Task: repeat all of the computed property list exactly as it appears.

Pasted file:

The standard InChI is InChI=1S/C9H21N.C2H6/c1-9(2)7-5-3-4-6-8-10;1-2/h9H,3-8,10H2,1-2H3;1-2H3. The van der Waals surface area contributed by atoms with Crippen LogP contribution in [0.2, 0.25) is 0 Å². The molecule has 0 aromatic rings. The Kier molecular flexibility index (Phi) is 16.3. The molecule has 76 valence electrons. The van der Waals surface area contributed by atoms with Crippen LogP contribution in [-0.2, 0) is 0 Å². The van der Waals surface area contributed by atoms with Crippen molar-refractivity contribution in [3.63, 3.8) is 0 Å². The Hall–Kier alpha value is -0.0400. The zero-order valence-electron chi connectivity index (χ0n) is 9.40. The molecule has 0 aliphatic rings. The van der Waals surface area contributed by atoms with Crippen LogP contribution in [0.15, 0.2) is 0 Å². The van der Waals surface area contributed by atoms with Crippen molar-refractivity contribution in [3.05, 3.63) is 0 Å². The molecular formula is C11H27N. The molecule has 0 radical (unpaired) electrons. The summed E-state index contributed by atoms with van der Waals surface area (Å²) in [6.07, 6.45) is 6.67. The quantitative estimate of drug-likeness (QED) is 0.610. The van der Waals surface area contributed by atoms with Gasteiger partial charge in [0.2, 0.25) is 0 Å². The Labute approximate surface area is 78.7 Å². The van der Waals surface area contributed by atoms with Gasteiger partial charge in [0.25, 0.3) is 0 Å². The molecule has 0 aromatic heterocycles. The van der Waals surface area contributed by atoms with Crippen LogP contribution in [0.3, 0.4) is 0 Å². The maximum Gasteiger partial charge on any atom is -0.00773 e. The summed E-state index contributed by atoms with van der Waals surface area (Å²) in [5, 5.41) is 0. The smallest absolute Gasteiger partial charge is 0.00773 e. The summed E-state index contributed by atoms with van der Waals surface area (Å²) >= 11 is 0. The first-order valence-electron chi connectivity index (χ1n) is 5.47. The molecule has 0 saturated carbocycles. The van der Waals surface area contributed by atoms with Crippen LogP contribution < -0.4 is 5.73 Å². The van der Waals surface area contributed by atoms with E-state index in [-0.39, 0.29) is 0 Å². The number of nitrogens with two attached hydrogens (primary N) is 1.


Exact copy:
The standard InChI is InChI=1S/C9H21N.C2H6/c1-9(2)7-5-3-4-6-8-10;1-2/h9H,3-8,10H2,1-2H3;1-2H3. The van der Waals surface area contributed by atoms with Crippen LogP contribution in [0.2, 0.25) is 0 Å². The molecule has 0 aromatic rings. The Kier molecular flexibility index (Phi) is 16.3. The molecule has 76 valence electrons. The van der Waals surface area contributed by atoms with Crippen LogP contribution in [-0.2, 0) is 0 Å². The van der Waals surface area contributed by atoms with Crippen molar-refractivity contribution in [3.63, 3.8) is 0 Å². The Hall–Kier alpha value is -0.0400. The zero-order valence-electron chi connectivity index (χ0n) is 9.40. The molecule has 0 aliphatic rings. The van der Waals surface area contributed by atoms with Crippen LogP contribution in [0.15, 0.2) is 0 Å². The van der Waals surface area contributed by atoms with Crippen molar-refractivity contribution in [3.05, 3.63) is 0 Å². The molecular formula is C11H27N. The molecule has 0 radical (unpaired) electrons. The summed E-state index contributed by atoms with van der Waals surface area (Å²) in [6.07, 6.45) is 6.67. The quantitative estimate of drug-likeness (QED) is 0.610. The van der Waals surface area contributed by atoms with Gasteiger partial charge in [0.2, 0.25) is 0 Å². The Labute approximate surface area is 78.7 Å². The van der Waals surface area contributed by atoms with Gasteiger partial charge in [0.25, 0.3) is 0 Å². The molecule has 0 aromatic heterocycles. The van der Waals surface area contributed by atoms with Crippen LogP contribution in [0.3, 0.4) is 0 Å². The maximum Gasteiger partial charge on any atom is -0.00773 e. The summed E-state index contributed by atoms with van der Waals surface area (Å²) in [5, 5.41) is 0. The smallest absolute Gasteiger partial charge is 0.00773 e. The summed E-state index contributed by atoms with van der Waals surface area (Å²) >= 11 is 0. The first-order valence-electron chi connectivity index (χ1n) is 5.47. The molecule has 0 saturated carbocycles. The van der Waals surface area contributed by atoms with Crippen LogP contribution < -0.4 is 5.73 Å². The van der Waals surface area contributed by atoms with E-state index in [-0.39, 0.29) is 0 Å². The number of nitrogens with two attached hydrogens (primary N) is 1.